I'd initially thought of just doing this based on the player's archetype, but once I started scripting the feature, I realized it would be more fun to update the environment based on the player's current skills. That means that, for example, if your player starts out as a rigger they'll see some drones, and if they later branch out into decking then they'll see some additional tech equipment. It also allows me to, in some cases, provide an upgrade path as their skill level increases. For example, shamans will have a shrine in their bedroom; as their skill in conjuring or spirit summoning grows, the shrine will become more impressive.
Enough words, time for pictures! Here's what the bedroom currently looks like in the editor:
Some technical notes on how to script this system:
There are three possible ways to change the elements in a map. First is "Move Prop", where you can pull an item into the map where the player can see it, or pull it back out to a hidden location. The main downside with this approach is that you can only use it for specific props which have set an interaction, and cannot easily apply it to a group of related props.
Next is "delete prop", which removes one or more prop that you don't need. This does offer a "delete by tag" version, which allows you to quickly and easily eliminate a large group of related props. But it's a one-way street; there is no "create prop" trigger to bring them back.
Finally is "set prop visibility", which can make a prop appear or disappear. This includes a tagged version and is reversible, so it's useful if you want things to appear and disappear in the same scene. Note that, when you make a prop invisible, you essentially remove it from the map; this means, for example, that it can be used to remove barriers and allow players to move through those areas.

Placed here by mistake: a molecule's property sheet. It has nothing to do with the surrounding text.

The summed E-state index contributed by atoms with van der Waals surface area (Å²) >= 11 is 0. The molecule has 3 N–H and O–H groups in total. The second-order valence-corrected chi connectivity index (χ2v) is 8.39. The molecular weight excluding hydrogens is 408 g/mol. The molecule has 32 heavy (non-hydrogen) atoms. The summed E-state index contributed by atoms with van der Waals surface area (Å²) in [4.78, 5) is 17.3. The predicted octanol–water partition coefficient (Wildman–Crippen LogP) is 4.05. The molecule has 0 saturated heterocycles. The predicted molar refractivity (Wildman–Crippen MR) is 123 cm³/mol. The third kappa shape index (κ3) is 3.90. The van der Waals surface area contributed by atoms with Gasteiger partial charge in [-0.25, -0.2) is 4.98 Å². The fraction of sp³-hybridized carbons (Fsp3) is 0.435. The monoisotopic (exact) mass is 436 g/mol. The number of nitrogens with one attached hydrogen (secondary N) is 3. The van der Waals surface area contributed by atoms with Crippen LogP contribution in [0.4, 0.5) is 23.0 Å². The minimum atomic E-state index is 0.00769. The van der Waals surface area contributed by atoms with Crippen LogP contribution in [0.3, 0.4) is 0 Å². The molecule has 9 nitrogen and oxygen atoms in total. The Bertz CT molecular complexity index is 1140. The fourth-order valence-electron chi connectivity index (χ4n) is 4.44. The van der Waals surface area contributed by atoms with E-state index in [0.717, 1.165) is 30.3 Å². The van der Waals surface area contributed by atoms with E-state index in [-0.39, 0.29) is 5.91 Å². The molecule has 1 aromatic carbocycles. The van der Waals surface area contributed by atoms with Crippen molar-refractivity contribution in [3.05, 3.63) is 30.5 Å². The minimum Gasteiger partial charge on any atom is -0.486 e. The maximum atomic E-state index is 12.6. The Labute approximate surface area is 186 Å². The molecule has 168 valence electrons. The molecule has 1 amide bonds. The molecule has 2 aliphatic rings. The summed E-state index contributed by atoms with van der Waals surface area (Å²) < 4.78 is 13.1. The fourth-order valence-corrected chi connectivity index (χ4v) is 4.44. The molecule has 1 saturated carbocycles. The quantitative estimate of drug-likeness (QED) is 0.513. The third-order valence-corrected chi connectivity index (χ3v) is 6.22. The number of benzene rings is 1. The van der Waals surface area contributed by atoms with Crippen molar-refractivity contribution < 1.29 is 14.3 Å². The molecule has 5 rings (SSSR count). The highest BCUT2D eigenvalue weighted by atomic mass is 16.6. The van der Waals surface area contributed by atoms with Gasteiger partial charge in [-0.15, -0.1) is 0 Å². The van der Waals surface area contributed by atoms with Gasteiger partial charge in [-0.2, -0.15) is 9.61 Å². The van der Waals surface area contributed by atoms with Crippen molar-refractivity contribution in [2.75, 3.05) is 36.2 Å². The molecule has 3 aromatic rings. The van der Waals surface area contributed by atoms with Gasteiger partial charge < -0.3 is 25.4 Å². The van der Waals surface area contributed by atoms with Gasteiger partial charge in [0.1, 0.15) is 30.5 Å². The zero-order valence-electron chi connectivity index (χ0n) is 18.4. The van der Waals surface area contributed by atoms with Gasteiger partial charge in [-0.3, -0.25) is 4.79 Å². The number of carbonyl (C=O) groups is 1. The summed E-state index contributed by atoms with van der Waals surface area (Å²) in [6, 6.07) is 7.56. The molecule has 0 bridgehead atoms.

In this particular case, I'll be using "delete prop". I just need to update the environment when the map first loads, not make in-scene changes. You'll notice that the above screenshot looks really messy. That's because every possible prop is placed. Once the scene actually runs, I'll figure out which ones should remain visible and which need to be deleted. Here's what one of the triggers to do that looks like.
You may notice that this trigger is set to "On Map Start" (When CONTINUE is pressed) rather than "On Map Setup" (While map is being initialized). That is a little unfortunate: "On Map Start" runs AFTER the player clicks "Continue" on the loading screen, so if I'm doing a lot of work here, it will feel sluggish. However, the player character's stats have not loaded yet during "On Map Start", so I need to run this later. Based on my testing so far, it seems to be acceptably fast (and it doesn't affect the total loading time, just when it occurs). If this does feel pokey in the future, I could work around this by loading the player's stats into global variables, and then checking those variables during map setup.
Here are a couple of in-game screenshots from different characters at different points in their careers.
The overall room looks very similar in all of them, but observant players will notice a few minor features of their environment changing to reflect their character's advancement.
So, yeah! I'm pretty happy with how this is looking and working so far. It makes absolutely no difference whatsoever to the gameplay dimension of this campaign, but I think it's a nice bit of atmosphere that helps accomplish my narrative goals and makes the player feel recognized for how they're constructing their character.